In my September 18 post (“News, News, News”), I wrote about the briefings on ABLE (Achieving a Better Life Experience) accounts at the June 29 and September 15 Supporting Families (SF CoP) sessions (https://tinyurl.com/yczvmduh). It was clear at that last meeting that some folks were skeptical, and I’m sure that DDS is now hard at work to arrange a financial workshop soon, maybe with Capital Area Asset Builders (http://www.caab.org/en), to help answer some of people’s more fundamental questions about finance and investing. But since I was the one who pushed DDS to arrange these briefings, I owe it to you to try to give a little more of my own thinking about why folks needed to know about this opportunity.
As most of you know, I’m the parent of a young man with a developmental disability. I first “tuned in” to the issue of ABLE accounts at the national Arc’s Disability Policy Seminar back in the spring of 2016 (https://blog.thearc.org/2016/04/20/financial-capability-creates-independence), and I realized at that point what a powerful tool ABLE accounts can be for people with disabilities who want to save for a life goal. A lot depends on personal circumstances though, and in my opinion, these are some of the most important things to know when it comes to ABLE:
· Anyone with a documented disability can qualify for an ABLE account (http://www.ablenrc.org/about/what-are-able-accounts), but ABLE is especially important for folks like my son who are receiving Supplemental Security Income (SSI) or Medicaid supports. Without an ABLE account, if you want to save for a car to get to work, to pay for a class you want to take, or to buy some specialized equipment, you risk going over your $2000 asset limit and losing your SSI payments and your eligibility for Medicaid services. But if you save for these types of expenses in an ABLE account the money won’t count against that asset limit. This is big, if you have a source of money and you’d like to save for important purchases to make your life better.
· So, do you have any money you could save? Maybe you’re lucky enough to be earning a little, but you have to make sure every month that your income doesn’t push your bank account above $2000. Or maybe – just maybe – there’s a parent, or a relative or friend, who would like to help you out, but can’t give you money because they don’t want you to lose your Medicaid supports. With an ABLE account, that income – earnings or gifts – won’t put your safety net at risk while you plan for your future.
· What happens to the money in an ABLE account? It’s invested – in stocks, bonds, and maybe a little cash – so it can earn interest for you. Every ABLE account (more on the choices below) has different investment options – some options carry a little higher risk and so the interest you earn will be higher to reflect that, and some options are less risky so you’ll earn lower interest with those. At the September SF CoP session, some people were worried that folks just wanted to gamble with their limited resources. It’s true that there’s a risk with any investment except a traditional bank account – but there’s also the very strong likelihood of much higher returns.
· Since the law was passed in 2015 allowing states to make ABLE accounts available, over 20 states have done that (http://www.ablenrc.org/state-review#overlay-context=home, or http://www.thearc.org/what-we-do/public-policy/issues/able-program-implementation). D.C.’s ABLE account is one of the most recent (https://savewithable.com/dc/home.html). Many states allow non-residents to open accounts, so D.C. ABLE isn’t your only choice. The investment options, fee structure (see below!) and other details are all a little different, so it’s hard to generalize about what’s best for a particular individual to do. Eventually people will be able to look at different states’ record of money management and earnings, but it’s too soon to know that yet because they’re so new. What you do need to know is that you can always move your money to another state’s ABLE account if you don’t like how things are going.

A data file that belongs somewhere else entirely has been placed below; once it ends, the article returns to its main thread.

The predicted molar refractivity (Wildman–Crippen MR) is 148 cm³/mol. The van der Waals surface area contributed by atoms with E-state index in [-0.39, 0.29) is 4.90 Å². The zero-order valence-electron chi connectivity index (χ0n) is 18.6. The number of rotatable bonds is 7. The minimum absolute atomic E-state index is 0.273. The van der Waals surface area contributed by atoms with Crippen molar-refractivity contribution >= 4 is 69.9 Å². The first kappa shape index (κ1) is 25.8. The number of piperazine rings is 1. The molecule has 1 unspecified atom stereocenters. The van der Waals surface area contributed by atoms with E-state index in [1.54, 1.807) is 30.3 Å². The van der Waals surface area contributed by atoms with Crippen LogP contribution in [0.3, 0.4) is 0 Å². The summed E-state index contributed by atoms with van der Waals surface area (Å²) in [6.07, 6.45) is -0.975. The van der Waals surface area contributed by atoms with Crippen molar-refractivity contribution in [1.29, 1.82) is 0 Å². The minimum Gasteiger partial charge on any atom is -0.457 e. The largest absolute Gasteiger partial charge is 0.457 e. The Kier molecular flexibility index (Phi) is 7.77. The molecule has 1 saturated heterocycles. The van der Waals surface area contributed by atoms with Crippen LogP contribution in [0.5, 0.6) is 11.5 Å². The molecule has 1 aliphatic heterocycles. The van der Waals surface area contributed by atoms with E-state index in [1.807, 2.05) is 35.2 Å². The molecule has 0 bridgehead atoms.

· But there is something you do need to think about before you start putting money into an ABLE account. Most accounts have a low minimum deposit to open an account – in D.C. that amount is $25.00 - but every account has management fees and when those are fixed fees they can quickly “erase” small amounts of money. D.C. ABLE, for example, carries an annual fixed fee of $45 -55, plus a percentage based on the amount in the account. A few states’ ABLE accounts – Tennessee’s is one that I know (http://abletn.gov) only carry a percentage fee, so those might be more attractive for people who can only invest a small amount to start with.
There’s more to know, but these are the basics. I would just leave you with this:
1) Don’t distrust ABLE accounts right off the bat, they aren’t a scam.
2) ABLE benefits people who have sources of money available to save for important expenses but have concerns about pushing their savings above the $2000 asset limit. If that’s not you, then don’t think any more about ABLE right now.
3) Finally, If you have less than $100 to start an account, it still may be worthwhile for you, but I’d suggest you look only at the ABLE accounts that don’t carry a fixed fee. You may pay a slightly higher percentage, but you’ll still be earning interest on your money.
Finally, please remember that although I’ve tried to be fully accurate, I’m not the ABLE expert. So check the official websites – I’ve tried to provide the best links above – and think it through. Hopefully DDS will host a financial workshop soon and you can get more of your questions answered then.
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